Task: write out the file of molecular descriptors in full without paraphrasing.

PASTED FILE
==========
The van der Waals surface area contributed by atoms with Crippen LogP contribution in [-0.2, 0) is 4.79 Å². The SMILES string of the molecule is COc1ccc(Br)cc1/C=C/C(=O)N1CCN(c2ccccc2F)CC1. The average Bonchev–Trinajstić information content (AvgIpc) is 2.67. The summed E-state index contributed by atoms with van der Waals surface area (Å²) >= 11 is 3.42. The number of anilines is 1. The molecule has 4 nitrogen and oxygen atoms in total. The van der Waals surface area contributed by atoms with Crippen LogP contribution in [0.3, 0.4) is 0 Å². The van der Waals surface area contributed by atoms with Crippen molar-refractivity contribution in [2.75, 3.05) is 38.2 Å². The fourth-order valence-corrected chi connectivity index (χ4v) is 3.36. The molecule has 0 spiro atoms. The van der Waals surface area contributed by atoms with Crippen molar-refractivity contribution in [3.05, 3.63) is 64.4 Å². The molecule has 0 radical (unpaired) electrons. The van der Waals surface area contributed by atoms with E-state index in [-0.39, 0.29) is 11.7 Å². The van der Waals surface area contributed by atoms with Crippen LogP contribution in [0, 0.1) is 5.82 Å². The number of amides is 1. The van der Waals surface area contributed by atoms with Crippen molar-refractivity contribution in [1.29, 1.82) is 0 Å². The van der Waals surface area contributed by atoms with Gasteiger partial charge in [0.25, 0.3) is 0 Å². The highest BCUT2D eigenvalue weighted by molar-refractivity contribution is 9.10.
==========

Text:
The van der Waals surface area contributed by atoms with Crippen LogP contribution in [-0.2, 0) is 4.79 Å². The SMILES string of the molecule is COc1ccc(Br)cc1/C=C/C(=O)N1CCN(c2ccccc2F)CC1. The average Bonchev–Trinajstić information content (AvgIpc) is 2.67. The summed E-state index contributed by atoms with van der Waals surface area (Å²) >= 11 is 3.42. The number of anilines is 1. The molecule has 4 nitrogen and oxygen atoms in total. The van der Waals surface area contributed by atoms with Crippen LogP contribution in [0.3, 0.4) is 0 Å². The van der Waals surface area contributed by atoms with Crippen molar-refractivity contribution in [2.75, 3.05) is 38.2 Å². The fourth-order valence-corrected chi connectivity index (χ4v) is 3.36. The molecule has 0 spiro atoms. The van der Waals surface area contributed by atoms with Crippen molar-refractivity contribution in [3.05, 3.63) is 64.4 Å². The molecule has 0 radical (unpaired) electrons. The van der Waals surface area contributed by atoms with E-state index in [-0.39, 0.29) is 11.7 Å². The van der Waals surface area contributed by atoms with Crippen LogP contribution in [0, 0.1) is 5.82 Å². The number of amides is 1. The van der Waals surface area contributed by atoms with Crippen molar-refractivity contribution in [1.29, 1.82) is 0 Å². The van der Waals surface area contributed by atoms with Gasteiger partial charge in [0.25, 0.3) is 0 Å². The highest BCUT2D eigenvalue weighted by molar-refractivity contribution is 9.10.